“It is likely to result in lower capacity prices and lower energy prices,” the authors wrote. “More widespread use of batteries will be credit negative” for power companies.
Businesses in states like New York that pay fixed fees based on their peak power use stand to benefit from battery storage, Moody’s said. They will be able to charge batteries at night when electricity is cheapest and tap into that power when prices rise.
“Expectations for a recovery in power markets have faded,” Bloomberg Intelligence Analyst Stacy Nemeroff said in research published Sept. 23. Power prices have fallen with natural gas while cheap oil makes exports of U.S. gas less competitive, potentially extending the gas-price slump, she said.
Shares of power producers dropped a fifth consecutive trading day on Thursday. The Bloomberg Intelligence North America Independent Power Producers Valuation Peers Index fell 2 percent at the close in New York and is down about 13 percent for the week.
— Climate Progress (@climateprogress) September 25, 2015
Dynegy fell 4.1 percent to $19.68, it’s fifth consecutive day of declines. Calpine Corp. fell 1.4 percent. NRG rose 0.3 percent.
Meanwhile, batteries are poised to take off in the power sector. Installations in 2019 may reach 858 megawatts, up 13- fold from 2014 according to GTM Research.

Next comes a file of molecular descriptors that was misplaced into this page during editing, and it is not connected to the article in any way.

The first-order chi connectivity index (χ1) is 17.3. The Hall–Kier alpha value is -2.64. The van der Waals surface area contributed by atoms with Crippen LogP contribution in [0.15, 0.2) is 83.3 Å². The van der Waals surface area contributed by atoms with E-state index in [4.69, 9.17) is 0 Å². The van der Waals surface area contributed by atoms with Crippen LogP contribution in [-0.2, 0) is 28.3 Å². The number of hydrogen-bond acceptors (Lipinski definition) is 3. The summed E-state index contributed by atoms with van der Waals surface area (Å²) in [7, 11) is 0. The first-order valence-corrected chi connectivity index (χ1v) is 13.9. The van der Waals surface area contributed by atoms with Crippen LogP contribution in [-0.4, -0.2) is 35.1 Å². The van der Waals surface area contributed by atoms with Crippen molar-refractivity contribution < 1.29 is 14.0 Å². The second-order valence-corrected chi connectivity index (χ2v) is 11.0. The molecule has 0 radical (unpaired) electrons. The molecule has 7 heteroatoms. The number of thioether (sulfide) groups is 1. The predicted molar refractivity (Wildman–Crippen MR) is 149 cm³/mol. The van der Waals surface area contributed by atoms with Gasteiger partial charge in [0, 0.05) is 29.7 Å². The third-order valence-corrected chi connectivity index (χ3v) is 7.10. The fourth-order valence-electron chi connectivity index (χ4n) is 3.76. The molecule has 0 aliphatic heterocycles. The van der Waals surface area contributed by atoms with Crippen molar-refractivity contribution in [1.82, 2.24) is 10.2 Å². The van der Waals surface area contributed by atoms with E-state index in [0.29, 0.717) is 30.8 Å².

That’s driven in part by falling prices for batteries, down more than 50 percent since 2010, according to the Moody’s report.
For independent power producers, wider use of battery storage may lead to lower payments to keep capacity available for periods when demand climbs, as well as lower prices as businesses use less, according to the report.
“We’re probably eight years to 10 years away from that stuff actually happening,” Jay Rhame, who helps manage $2.6 billion including utility funds at Reaves Asset Management in Jersey City, New Jersey, said Thursday in an interview. “In 10 years, it will make a lot of sense for commercial and industrial customers.”
For regulated utilities, batteries can reduce monthly bills for commercial and industrial customers, forcing utilities to raise prices for other customers to make up the difference, Moody’s said. That’s an issue that state regulators will eventually have to address.
“A lot of commercial and industrial customers, they pay very high demand charges for their peak load,” Venkataraman said in a phone interview. “They can put in a battery, charge it at night and use that to serve a part of their load during the day. The peak load will be cut.”
Markets poised to take advantage of batteries include New York City and other locations in the U.S. Northeast, California, and Hawaii, Venkataraman said. Pairing batteries with home solar installations likely won’t be economically competitive to grid power for at least a decade, he said.
“The credit impact won’t be immediate,” Venkataraman said. “Battery penetration will have to be material for it to have an impact.”
Cyril Ramaphosa: The Audio Biography
Listen to the story of Cyril Ramaphosa's rise to presidential power, narrated by our very own Alec Hogg.